Monsters, Myths And Poetic License In Anne Carson's 'Red Doc'
You don't read poetry. That's fine. Nobody does anymore. I'm not going to make you feel bad about that. But if there is one book I've pressed on more people in the past decade, it is Anne Carson's Autobiography of Red. And I'm here to tell you its sequel has just been published, and that it's pretty much the biggest event of the year.
Autobiography of Red was a novel written in verse, a crossbreed of poetry and prose that retold the myth of Geryon and Herakles, aka Hercules.
Now, in case your Greek mythology is a little dusty, let me bring you up to speed. Geryon was a monster with three bodies who tended cattle. Sort of a devil with a ranch. Hercules was required to steal that cattle as part of his penance for slaughtering his own wife and children. Anyway.
In Carson's hands, it became a tale of love and growing up in contemporary society. Geryon's just your typical kid who has wings, is the color of a fire truck, and is a pretty decent amateur photographer. Also, he falls in love with an older man — Herakles — and they visit a volcano together. I realize this sounds nuts. But the book is a page-turner. I gave it to one friend who'd never elected to read a line of poetry before, and when I asked for it back, she apologized — she'd already thrust it on someone else.
And now Geryon returns in the sequel, Red Doc>. He's older, wiser, and he's started to go by his first initial, G. G is tending a herd of musk oxen next to a highway when we meet him again. Life is not grand. Then he reunites with Herakles, whom Carson has renamed "Sad." Possibly because he recently acquired post-traumatic stress disorder from soldiering and is not doing well. So the two of them decide to take a road trip. They head north, toward the cold and icy, check themselves into a psychiatric clinic nestled "beside a glacial lake," and soon face yet another volcano.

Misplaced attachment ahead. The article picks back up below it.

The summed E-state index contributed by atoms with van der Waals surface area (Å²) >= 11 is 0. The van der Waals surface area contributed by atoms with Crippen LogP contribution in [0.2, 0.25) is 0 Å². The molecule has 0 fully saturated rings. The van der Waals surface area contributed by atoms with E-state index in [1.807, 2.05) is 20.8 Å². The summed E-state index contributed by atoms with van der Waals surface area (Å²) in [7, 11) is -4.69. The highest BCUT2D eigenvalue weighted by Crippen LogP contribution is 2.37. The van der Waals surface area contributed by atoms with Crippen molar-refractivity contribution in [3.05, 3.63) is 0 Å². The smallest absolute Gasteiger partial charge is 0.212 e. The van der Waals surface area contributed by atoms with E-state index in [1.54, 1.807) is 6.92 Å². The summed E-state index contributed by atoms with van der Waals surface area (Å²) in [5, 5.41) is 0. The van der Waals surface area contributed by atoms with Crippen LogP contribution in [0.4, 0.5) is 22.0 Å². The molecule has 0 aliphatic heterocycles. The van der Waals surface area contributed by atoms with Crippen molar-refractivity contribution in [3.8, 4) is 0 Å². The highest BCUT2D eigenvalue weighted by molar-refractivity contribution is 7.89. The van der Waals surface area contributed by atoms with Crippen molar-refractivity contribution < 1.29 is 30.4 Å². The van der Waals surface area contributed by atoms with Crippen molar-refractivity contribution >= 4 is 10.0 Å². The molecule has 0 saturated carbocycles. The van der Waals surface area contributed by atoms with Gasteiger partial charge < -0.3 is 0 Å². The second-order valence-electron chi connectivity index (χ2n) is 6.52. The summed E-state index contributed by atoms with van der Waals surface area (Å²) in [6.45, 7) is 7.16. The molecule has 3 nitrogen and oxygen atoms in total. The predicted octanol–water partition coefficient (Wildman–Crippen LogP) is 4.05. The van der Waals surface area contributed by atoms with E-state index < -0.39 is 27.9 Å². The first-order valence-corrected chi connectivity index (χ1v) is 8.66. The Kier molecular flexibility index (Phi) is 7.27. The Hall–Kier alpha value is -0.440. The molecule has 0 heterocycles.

Look, this book's not for everyone. It's mostly told in single-page, bite-size vignettes of text that are about the dimensions of a Snickers bar. Also, Carson employs the punctuation and syntax of a teenager's Twitter feed. But she is frequently insightful about common things. A lover's sickness. A mother's death. "Her bed," Carson writes, "is as / big as a speedboat and she / a handful of twigs under / the sheet."
Addressing these things, Red Doc is insightful, whimsical, erotic and sad. Carson's especially good with winter landscapes; about an ice cave, she writes: "A sort of cavern all / one color as if squeezed / out of a tube. Wow the / blue says G." The book's poetry-and-prose combination manages to double its capacity for documenting life. As one of the narrators points out, "Prose is a house, poetry a man in flames running quite fast through it."
If you like books to provoke you, dare you, even change the way you think, let me recommend this strange, wonderful pair of novels about a young red man. We all have volcanoes in our lives. Sometimes it takes someone else to show us how to survive them.
Rosecrans Baldwin's most recent book isParis I Love You, But You're Bringing Me Down.
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